- Monday 13th January 2020 – “Development in Malawi”, Dr Dr Alan Dixon, Principal Lecturer in Geography, Institute of Science and the Environment, University of Worcester, with Albert Mvula, PhD Researcher, University of Worcester
- Monday 3rd February 2020 – “Mobile Malaria Project”, Dr George Busby FRGS, Senior Research Scientist, Big Data Institute, Oxford University
How will I study?
Geography is very much a research based subject and boys will learn a range of skills through their school career which develop their ability to study independently. Field work is of course key and the boys develop their confidence using a broad range of fieldwork equipment such as sound meters, clinometers, callipers, flowmeters and handheld GPS units. They also develop a range of data collection skills from questionnaire design to field sketching and the ability to plan, analyse and evaluate field data. In class they develop research skills as a core part of their study. Other core skills include statistical analysis, cartography, graphicacy and data analysis.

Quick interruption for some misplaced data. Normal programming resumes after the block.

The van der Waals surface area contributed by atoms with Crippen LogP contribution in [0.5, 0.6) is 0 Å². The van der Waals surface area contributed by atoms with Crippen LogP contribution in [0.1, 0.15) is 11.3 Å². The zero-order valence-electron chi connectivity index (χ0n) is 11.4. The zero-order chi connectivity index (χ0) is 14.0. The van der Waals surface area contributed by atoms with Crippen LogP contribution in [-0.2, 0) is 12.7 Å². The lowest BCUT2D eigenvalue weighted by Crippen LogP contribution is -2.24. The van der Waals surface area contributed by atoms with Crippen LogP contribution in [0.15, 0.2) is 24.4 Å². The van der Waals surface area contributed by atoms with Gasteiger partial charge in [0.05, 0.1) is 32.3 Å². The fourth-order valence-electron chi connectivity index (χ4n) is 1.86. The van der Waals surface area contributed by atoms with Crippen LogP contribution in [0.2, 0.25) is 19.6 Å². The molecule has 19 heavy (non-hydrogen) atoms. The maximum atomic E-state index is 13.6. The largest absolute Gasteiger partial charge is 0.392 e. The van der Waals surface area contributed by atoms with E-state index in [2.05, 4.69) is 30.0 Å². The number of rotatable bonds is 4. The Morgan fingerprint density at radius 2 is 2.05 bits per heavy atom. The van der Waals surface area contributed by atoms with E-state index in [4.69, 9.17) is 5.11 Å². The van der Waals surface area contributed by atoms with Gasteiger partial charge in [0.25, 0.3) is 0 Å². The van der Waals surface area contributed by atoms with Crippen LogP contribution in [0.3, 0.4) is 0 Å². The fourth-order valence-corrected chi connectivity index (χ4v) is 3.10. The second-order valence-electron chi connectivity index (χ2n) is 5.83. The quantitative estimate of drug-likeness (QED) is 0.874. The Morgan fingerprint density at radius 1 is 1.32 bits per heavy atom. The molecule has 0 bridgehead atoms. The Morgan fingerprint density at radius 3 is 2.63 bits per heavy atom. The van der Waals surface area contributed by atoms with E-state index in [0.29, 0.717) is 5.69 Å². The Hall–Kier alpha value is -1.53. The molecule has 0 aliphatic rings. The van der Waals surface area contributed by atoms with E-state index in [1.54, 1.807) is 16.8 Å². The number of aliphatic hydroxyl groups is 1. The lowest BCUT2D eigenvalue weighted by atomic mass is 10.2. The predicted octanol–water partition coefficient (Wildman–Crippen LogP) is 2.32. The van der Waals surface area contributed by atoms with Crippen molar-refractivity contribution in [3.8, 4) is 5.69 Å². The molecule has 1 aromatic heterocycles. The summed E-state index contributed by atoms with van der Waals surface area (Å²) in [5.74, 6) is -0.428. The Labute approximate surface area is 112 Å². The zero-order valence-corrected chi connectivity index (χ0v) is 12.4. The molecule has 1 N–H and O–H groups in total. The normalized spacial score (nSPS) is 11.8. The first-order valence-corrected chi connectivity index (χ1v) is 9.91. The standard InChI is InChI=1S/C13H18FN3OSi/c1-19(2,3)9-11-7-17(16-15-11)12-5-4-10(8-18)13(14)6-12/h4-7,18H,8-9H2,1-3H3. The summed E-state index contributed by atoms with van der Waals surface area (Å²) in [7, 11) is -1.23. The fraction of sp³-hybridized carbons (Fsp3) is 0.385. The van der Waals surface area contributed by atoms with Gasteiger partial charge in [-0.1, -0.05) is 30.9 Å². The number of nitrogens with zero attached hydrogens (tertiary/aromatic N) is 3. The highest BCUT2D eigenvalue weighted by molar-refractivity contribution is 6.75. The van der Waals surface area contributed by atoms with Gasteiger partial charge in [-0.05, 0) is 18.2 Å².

Why should I study Geography?
The Russell Group Universities (the top 24 academic institutions in the UK) recommend the study of Geography as one of their ‘facilitating subjects’ which will enable you to gain access to the most competitive courses at the UK’s most prestigious universities. Each year several of our A-level Geographers go on to study Geography and closely related subjects at universities such as Durham, Leeds, Oxford, Exeter, Southampton and Manchester.
Geography develops an understanding and appreciation of the world around you and the new GCSE and A-level curricula enable you to understand topics such as geopolitics, economics, climate change, natural hazards and urbanisation in an even more current and relevant way. Sixth form students often opt to complete an EPQ on a relevant geographical topic of their choosing and those who go on to study Geography at university find it an engaging subject and an excellent springboard into a very diverse choice of careers.
Key Stage 3